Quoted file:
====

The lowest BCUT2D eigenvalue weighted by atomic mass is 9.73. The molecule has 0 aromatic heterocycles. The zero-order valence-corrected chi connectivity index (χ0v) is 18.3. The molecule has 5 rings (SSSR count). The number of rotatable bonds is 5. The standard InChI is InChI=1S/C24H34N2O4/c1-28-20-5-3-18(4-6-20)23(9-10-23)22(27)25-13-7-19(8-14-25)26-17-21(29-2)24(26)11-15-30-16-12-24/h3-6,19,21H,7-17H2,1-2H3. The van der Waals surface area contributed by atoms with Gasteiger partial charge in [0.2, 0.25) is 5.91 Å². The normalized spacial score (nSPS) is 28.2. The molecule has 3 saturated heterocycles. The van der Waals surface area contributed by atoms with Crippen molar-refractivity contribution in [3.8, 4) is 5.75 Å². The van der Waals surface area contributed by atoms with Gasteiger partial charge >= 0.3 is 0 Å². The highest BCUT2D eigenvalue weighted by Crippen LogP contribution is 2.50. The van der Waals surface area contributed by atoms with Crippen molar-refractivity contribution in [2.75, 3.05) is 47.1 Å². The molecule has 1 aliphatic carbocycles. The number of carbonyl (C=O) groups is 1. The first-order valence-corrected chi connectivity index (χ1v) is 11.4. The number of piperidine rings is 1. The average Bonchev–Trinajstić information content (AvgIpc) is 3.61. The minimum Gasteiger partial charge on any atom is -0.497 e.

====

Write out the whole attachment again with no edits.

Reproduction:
The lowest BCUT2D eigenvalue weighted by atomic mass is 9.73. The molecule has 0 aromatic heterocycles. The zero-order valence-corrected chi connectivity index (χ0v) is 18.3. The molecule has 5 rings (SSSR count). The number of rotatable bonds is 5. The standard InChI is InChI=1S/C24H34N2O4/c1-28-20-5-3-18(4-6-20)23(9-10-23)22(27)25-13-7-19(8-14-25)26-17-21(29-2)24(26)11-15-30-16-12-24/h3-6,19,21H,7-17H2,1-2H3. The van der Waals surface area contributed by atoms with Gasteiger partial charge in [0.2, 0.25) is 5.91 Å². The normalized spacial score (nSPS) is 28.2. The molecule has 3 saturated heterocycles. The van der Waals surface area contributed by atoms with Crippen molar-refractivity contribution in [3.8, 4) is 5.75 Å². The van der Waals surface area contributed by atoms with Gasteiger partial charge >= 0.3 is 0 Å². The highest BCUT2D eigenvalue weighted by Crippen LogP contribution is 2.50. The van der Waals surface area contributed by atoms with Crippen molar-refractivity contribution in [2.75, 3.05) is 47.1 Å². The molecule has 1 aliphatic carbocycles. The number of carbonyl (C=O) groups is 1. The first-order valence-corrected chi connectivity index (χ1v) is 11.4. The number of piperidine rings is 1. The average Bonchev–Trinajstić information content (AvgIpc) is 3.61. The minimum Gasteiger partial charge on any atom is -0.497 e.